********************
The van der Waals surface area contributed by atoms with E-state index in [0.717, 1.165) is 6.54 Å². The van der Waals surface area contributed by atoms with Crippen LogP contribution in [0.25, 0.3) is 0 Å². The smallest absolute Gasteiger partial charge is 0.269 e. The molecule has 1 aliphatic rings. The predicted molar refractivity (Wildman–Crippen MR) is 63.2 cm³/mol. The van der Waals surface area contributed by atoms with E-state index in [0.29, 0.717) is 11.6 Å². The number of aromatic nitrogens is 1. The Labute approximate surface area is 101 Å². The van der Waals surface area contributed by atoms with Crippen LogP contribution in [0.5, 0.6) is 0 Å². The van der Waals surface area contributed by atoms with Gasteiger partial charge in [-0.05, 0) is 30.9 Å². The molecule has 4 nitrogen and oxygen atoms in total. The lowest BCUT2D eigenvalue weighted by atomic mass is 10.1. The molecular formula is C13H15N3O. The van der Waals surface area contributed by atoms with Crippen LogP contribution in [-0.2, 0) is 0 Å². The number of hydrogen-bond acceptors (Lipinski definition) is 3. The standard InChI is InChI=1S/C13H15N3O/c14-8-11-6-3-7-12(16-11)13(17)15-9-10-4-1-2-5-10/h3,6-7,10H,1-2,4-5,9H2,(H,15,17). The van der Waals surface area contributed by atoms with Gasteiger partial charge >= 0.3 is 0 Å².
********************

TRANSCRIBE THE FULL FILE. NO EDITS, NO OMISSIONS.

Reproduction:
The van der Waals surface area contributed by atoms with E-state index in [0.717, 1.165) is 6.54 Å². The van der Waals surface area contributed by atoms with Crippen LogP contribution in [0.25, 0.3) is 0 Å². The smallest absolute Gasteiger partial charge is 0.269 e. The molecule has 1 aliphatic rings. The predicted molar refractivity (Wildman–Crippen MR) is 63.2 cm³/mol. The van der Waals surface area contributed by atoms with E-state index in [0.29, 0.717) is 11.6 Å². The number of aromatic nitrogens is 1. The Labute approximate surface area is 101 Å². The van der Waals surface area contributed by atoms with Crippen LogP contribution in [0.5, 0.6) is 0 Å². The van der Waals surface area contributed by atoms with Gasteiger partial charge in [-0.05, 0) is 30.9 Å². The molecule has 4 nitrogen and oxygen atoms in total. The lowest BCUT2D eigenvalue weighted by atomic mass is 10.1. The molecular formula is C13H15N3O. The van der Waals surface area contributed by atoms with Crippen LogP contribution in [-0.2, 0) is 0 Å². The number of hydrogen-bond acceptors (Lipinski definition) is 3. The standard InChI is InChI=1S/C13H15N3O/c14-8-11-6-3-7-12(16-11)13(17)15-9-10-4-1-2-5-10/h3,6-7,10H,1-2,4-5,9H2,(H,15,17). The van der Waals surface area contributed by atoms with Gasteiger partial charge >= 0.3 is 0 Å².